Liquid Bodies - aqb Project Space

Radek Brousil, Greenfashion, 2017, digital print on fabric; Martin Kohout, Slides, 2017, video.jpg
Adam Vačkář, Still Life (Nature Morte), 2013, photography; Radek Brousil, Greenfashion, 2017, digital print on fabric; Radek Brousil, Too Proud to Hope, too Weak to Climb, 2018, video.jpg
Marie Tučková, Ursula Uwe, Monuments of Love, digital print, 2018; You Are Looking For Love in All the Wrong Places, 2017; Radek Brousil, Greenfashion, 2017, digital print on fabric;Pavel Příkaský, Hybrid´s potential, 2018.jpg
Pavel Příkaský, Hybrid´s potential, 2018 (2).jpg
Radek Brousil, Greenfashion, 2017, digital print on fabric (3).jpg
Valentýna Janů, Is Your Blue the Same as Mine, 2018, video.jpg
Marie Tučková, Ursula Uwe, Monuments of Love, digital print, 2018.jpg
Radek Brousil, Too Proud to Hope, too Weak to Climb, 2018, video.jpg

The exhibition is based on the social and critical theory of Zygmunt Bauman (1925−2017) that speaks about ‚Liquid Modernity’ in the book with the same title published in 2000 in Cambridge. Liquid modernity is a consequence of globalization. Bauman examines how we have moved away from hardware-focused modernity to a liquid software-based modernity that caused profound changes in to all aspects of the human condition. The instantaneous time of the software world is immediate but also leads to exhaustion and fading interest. If solid modernity posited eternal duration as the main motive ‚Fluidity’ is the metaphor for the present stage of era. 

Czech artists presented at aqb Project Space Budapest are dealing with topic of consume life with its consequences. Adam Vačkář and Radek Brousil are reflecting changes in ecology, (non)recyclation and unscrupulous behavior of mankind. Vačkář works with (Still Life / Nature Morte, 2013) and this ‚vanitas’ as a memento for the planet. ‘Consumers are originally looking for more experiences rather then things,’ wrote Bauman in his predictive book ‘Globalisation: The Human Consequences’ (New York, 1998). Brousil is more interested in market and its unfair manners that sells products without respect to nature and people (Greenfashion, 2017). Language of both artists is poetic and it works with topic of trade with flowers and plastic. Brousil mix his work with music style called indie emo (Too Proud to Hope, too Weak to Climb, 2018). Development of technology is a topic of Pavel Příkaský that is fascinated by microscopic photo of tongue and senses of taste (Hybrid’s potential, 2018) – in this case ‚acid’ one. The other work of him is sensual close up to ‚skin’ (Relief, 2016). Martin Kohout that was awarded by Jindřich Chalupecký prize last year is presenting a futuristic movie representing a new form of communication and ambivalent relationships and love (Slides, 2017). That is also main topic for Marie Tučková with her cyborg alter-ego identity (Ursula Uwe: Monuments of Love, 2018) and Siri, robot from apple product (We Are Looking for Love in All the Wrong Places, 2017). The uncanny frailty of human bonds, the feeling of insecurity that frailty inspires, and the conflicting desires to tighten the bonds yet keep them loose, are the principal themes of Bauman’s book ‚Liquid Love: On the Frailty of Human Bonds’ (Cambridge, 2003): ‘Cellphones help you stay connected to people who are far away from you. Cellphones allow you to stay connected…by keeping you at a distance.’ That is the paradox of life nowadays.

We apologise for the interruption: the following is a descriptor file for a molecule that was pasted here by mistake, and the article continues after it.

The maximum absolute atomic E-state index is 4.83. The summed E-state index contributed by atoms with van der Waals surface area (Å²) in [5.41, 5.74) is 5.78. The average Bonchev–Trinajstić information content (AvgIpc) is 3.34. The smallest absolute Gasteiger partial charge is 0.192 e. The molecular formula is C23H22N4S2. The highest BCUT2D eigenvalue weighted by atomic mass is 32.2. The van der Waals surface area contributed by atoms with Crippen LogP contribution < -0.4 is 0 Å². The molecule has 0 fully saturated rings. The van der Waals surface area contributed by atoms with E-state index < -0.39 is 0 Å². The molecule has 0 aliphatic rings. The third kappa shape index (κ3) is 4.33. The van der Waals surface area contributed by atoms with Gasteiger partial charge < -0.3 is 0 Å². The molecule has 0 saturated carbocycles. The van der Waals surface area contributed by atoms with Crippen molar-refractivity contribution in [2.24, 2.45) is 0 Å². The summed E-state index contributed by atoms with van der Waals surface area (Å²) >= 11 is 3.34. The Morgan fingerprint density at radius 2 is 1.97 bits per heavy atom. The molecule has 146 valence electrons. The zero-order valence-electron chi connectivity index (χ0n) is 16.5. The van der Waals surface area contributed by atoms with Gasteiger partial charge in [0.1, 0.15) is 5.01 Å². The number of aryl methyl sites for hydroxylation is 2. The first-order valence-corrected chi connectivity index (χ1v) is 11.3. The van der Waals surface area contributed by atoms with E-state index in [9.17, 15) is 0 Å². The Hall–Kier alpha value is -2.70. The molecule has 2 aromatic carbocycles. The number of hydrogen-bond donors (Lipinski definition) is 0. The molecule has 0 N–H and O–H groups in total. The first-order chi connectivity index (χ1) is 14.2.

Valentýna Janů plays with roles of a girl in her orange living room like in a computer game (Is Your Blue The Same as Mine?, 2018). She is speaking about such emotions as fear of loneliness, consumeristic desire and (un-)ability to feel hurt and love. Do our tears represent love or just gravity if our desire is just the wish to consume?

Exhibiting artists: Radek Brousil, Valentýna Janů, Martin Kohout, Pavel Příkaský, Marie Tučková, Adam Vačkář.
Curated by: Sandra Baborovská.

Liquid Bodies
aqb Project Space, July 28 - September 9